Focusing on interdisciplinary research in computer science and engineering, the centre will make full use of state-of-art computer science techniques to better manage energy usage in households. The new integrated system will be able to account for peak energy demand times and adjust the household’s electrical use accordingly.
China is currently the world’s largest energy consumer and without further action on energy efficiency China will account for nearly 22 percent of the primary energy demand in 2040, according to the World Energy Outlook.
“Currently, the energy systems in Australia and China suffer during periods of peak demand. We need to even out the demand for energy, so we don’t see the big peak demands on the system. This will mean our energy providers can improve the flexibility and reliability of the energy system as a whole. The centre will provide a good platform for carrying out this interdisciplinary research which has the potential to help consumers save energy and lower their energy bills,” said Professor Albert Zomaya, lead researcher from the University of Sydney’s School of Computer Science.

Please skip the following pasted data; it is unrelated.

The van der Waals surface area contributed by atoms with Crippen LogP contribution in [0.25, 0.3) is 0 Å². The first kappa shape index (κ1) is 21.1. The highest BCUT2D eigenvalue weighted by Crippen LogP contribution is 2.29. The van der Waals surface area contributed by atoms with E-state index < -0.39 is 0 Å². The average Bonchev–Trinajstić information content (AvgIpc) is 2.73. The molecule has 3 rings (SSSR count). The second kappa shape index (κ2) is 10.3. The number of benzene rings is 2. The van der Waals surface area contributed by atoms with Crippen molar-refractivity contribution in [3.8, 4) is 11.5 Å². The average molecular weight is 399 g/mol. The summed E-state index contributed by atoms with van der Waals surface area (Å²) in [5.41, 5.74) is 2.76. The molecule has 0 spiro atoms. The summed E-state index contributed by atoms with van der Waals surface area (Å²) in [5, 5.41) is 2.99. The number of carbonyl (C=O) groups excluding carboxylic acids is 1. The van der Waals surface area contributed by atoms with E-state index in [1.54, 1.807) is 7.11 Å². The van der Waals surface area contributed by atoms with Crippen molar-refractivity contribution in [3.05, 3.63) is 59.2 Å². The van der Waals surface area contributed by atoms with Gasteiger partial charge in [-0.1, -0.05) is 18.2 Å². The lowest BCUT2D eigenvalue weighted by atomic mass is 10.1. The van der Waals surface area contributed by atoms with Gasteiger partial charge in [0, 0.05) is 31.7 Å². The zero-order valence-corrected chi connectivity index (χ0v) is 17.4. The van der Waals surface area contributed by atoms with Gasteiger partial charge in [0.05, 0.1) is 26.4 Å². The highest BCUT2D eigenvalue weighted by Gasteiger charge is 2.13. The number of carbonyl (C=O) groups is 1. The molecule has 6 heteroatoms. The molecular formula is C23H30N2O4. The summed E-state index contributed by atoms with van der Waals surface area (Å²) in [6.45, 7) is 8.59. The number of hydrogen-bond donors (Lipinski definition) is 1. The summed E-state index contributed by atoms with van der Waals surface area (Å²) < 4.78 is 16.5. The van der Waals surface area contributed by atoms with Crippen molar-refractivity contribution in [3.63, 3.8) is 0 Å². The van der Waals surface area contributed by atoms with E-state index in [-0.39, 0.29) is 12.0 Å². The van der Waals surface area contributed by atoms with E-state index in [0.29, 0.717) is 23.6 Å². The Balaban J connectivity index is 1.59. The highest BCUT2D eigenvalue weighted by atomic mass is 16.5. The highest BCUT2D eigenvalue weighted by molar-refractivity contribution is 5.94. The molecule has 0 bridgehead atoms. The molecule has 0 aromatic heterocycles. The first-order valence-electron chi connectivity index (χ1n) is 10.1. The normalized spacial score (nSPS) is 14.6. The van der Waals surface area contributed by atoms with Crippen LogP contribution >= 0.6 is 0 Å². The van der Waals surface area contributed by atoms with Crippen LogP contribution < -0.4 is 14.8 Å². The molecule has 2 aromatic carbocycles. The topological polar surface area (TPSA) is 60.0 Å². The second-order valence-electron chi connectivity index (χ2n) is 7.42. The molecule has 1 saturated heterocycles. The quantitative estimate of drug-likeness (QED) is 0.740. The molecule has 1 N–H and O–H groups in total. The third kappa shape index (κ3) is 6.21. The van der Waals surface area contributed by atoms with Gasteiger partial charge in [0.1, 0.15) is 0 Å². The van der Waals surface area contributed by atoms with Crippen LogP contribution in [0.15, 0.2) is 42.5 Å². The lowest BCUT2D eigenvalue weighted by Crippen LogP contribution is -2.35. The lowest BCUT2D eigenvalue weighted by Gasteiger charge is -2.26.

“The joint centre with the University of Sydney has significant scientific value that we believe will produce innovative results in the energy field. The work conducted by the researchers from both sides is highly complementary,” Professor Chengshan Wang, Head of School of Electrical and Information Engineering at Tianjin University.
“We hope the centre will act as a vital link to our researchers and the public and make important contributions to the development of new energy technologies in both countries,” said Professor Ting Yang from Tianjin University.
The teams are working with State Grid Corporation of China and Energy Australia to run a pilot program using the smart metres they have developed. The metres draw on information about energy consumption and combines it with internet of things – internet connectivity in everyday devices – to adjust household energy usage, making it more efficient and cost-effective. The smart metres can detect when electricity demand is at its peak and most expensive and adjust household electrical devices.
The partnership between the University of Sydney and Tianjin University has already yielded an international patent proposing a computational method for using internet of things devices with an enhanced data processing technique to efficiently collect data from distributed grid systems.